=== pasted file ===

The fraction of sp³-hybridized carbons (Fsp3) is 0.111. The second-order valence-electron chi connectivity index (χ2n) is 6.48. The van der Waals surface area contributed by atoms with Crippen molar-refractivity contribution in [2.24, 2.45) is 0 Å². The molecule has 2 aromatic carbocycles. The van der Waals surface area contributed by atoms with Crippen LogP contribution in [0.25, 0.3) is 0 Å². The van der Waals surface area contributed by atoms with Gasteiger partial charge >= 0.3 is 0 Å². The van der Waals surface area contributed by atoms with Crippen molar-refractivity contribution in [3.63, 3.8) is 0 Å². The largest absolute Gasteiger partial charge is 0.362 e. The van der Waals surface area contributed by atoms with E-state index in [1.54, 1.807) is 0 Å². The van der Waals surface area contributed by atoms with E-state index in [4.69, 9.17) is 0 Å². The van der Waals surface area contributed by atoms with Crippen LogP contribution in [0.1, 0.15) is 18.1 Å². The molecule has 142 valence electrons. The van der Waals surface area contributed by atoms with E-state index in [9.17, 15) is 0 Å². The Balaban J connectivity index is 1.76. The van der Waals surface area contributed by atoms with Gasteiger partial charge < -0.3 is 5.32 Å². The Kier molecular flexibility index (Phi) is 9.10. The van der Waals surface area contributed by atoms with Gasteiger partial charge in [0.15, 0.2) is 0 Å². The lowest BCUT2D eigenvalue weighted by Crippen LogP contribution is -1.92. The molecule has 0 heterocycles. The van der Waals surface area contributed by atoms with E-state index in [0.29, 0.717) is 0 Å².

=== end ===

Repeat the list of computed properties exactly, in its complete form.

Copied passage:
The fraction of sp³-hybridized carbons (Fsp3) is 0.111. The second-order valence-electron chi connectivity index (χ2n) is 6.48. The van der Waals surface area contributed by atoms with Crippen molar-refractivity contribution in [2.24, 2.45) is 0 Å². The molecule has 2 aromatic carbocycles. The van der Waals surface area contributed by atoms with Crippen LogP contribution in [0.25, 0.3) is 0 Å². The van der Waals surface area contributed by atoms with Gasteiger partial charge >= 0.3 is 0 Å². The van der Waals surface area contributed by atoms with Crippen molar-refractivity contribution in [3.63, 3.8) is 0 Å². The largest absolute Gasteiger partial charge is 0.362 e. The van der Waals surface area contributed by atoms with E-state index in [1.54, 1.807) is 0 Å². The van der Waals surface area contributed by atoms with E-state index in [4.69, 9.17) is 0 Å². The van der Waals surface area contributed by atoms with Crippen LogP contribution in [0.1, 0.15) is 18.1 Å². The molecule has 142 valence electrons. The van der Waals surface area contributed by atoms with E-state index in [9.17, 15) is 0 Å². The Balaban J connectivity index is 1.76. The van der Waals surface area contributed by atoms with Gasteiger partial charge < -0.3 is 5.32 Å². The Kier molecular flexibility index (Phi) is 9.10. The van der Waals surface area contributed by atoms with Gasteiger partial charge in [0.15, 0.2) is 0 Å². The lowest BCUT2D eigenvalue weighted by Crippen LogP contribution is -1.92. The molecule has 0 heterocycles. The van der Waals surface area contributed by atoms with E-state index in [0.29, 0.717) is 0 Å².